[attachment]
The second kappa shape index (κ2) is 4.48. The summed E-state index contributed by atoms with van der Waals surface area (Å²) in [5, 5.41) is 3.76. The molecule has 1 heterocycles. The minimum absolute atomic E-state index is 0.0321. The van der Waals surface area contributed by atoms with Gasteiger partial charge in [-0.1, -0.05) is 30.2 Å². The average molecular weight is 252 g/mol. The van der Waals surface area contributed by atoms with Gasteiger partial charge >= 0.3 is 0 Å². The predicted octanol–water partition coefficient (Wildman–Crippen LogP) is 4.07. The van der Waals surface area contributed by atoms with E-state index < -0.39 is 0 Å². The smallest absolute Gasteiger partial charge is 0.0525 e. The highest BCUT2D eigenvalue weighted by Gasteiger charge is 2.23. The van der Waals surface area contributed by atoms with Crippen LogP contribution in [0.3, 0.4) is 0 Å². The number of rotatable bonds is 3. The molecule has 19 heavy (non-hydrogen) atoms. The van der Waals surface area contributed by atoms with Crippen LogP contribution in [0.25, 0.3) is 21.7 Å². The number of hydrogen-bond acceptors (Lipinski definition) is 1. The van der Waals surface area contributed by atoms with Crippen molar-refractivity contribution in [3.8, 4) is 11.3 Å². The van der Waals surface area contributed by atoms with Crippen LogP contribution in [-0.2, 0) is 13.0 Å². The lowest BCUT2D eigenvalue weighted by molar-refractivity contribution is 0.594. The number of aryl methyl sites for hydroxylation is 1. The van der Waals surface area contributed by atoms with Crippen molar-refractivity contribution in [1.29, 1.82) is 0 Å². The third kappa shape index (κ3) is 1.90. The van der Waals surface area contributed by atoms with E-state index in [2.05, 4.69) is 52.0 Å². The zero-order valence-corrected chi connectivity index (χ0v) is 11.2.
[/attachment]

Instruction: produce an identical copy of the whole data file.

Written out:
The second kappa shape index (κ2) is 4.48. The summed E-state index contributed by atoms with van der Waals surface area (Å²) in [5, 5.41) is 3.76. The molecule has 1 heterocycles. The minimum absolute atomic E-state index is 0.0321. The van der Waals surface area contributed by atoms with Gasteiger partial charge in [-0.1, -0.05) is 30.2 Å². The average molecular weight is 252 g/mol. The van der Waals surface area contributed by atoms with Gasteiger partial charge >= 0.3 is 0 Å². The predicted octanol–water partition coefficient (Wildman–Crippen LogP) is 4.07. The van der Waals surface area contributed by atoms with E-state index < -0.39 is 0 Å². The smallest absolute Gasteiger partial charge is 0.0525 e. The highest BCUT2D eigenvalue weighted by Gasteiger charge is 2.23. The van der Waals surface area contributed by atoms with Crippen LogP contribution in [0.3, 0.4) is 0 Å². The number of rotatable bonds is 3. The molecule has 19 heavy (non-hydrogen) atoms. The van der Waals surface area contributed by atoms with Crippen LogP contribution in [0.25, 0.3) is 21.7 Å². The number of hydrogen-bond acceptors (Lipinski definition) is 1. The van der Waals surface area contributed by atoms with Crippen molar-refractivity contribution in [3.8, 4) is 11.3 Å². The van der Waals surface area contributed by atoms with Crippen LogP contribution in [-0.2, 0) is 13.0 Å². The lowest BCUT2D eigenvalue weighted by molar-refractivity contribution is 0.594. The number of aryl methyl sites for hydroxylation is 1. The van der Waals surface area contributed by atoms with Crippen molar-refractivity contribution in [1.29, 1.82) is 0 Å². The third kappa shape index (κ3) is 1.90. The van der Waals surface area contributed by atoms with E-state index in [2.05, 4.69) is 52.0 Å². The zero-order valence-corrected chi connectivity index (χ0v) is 11.2.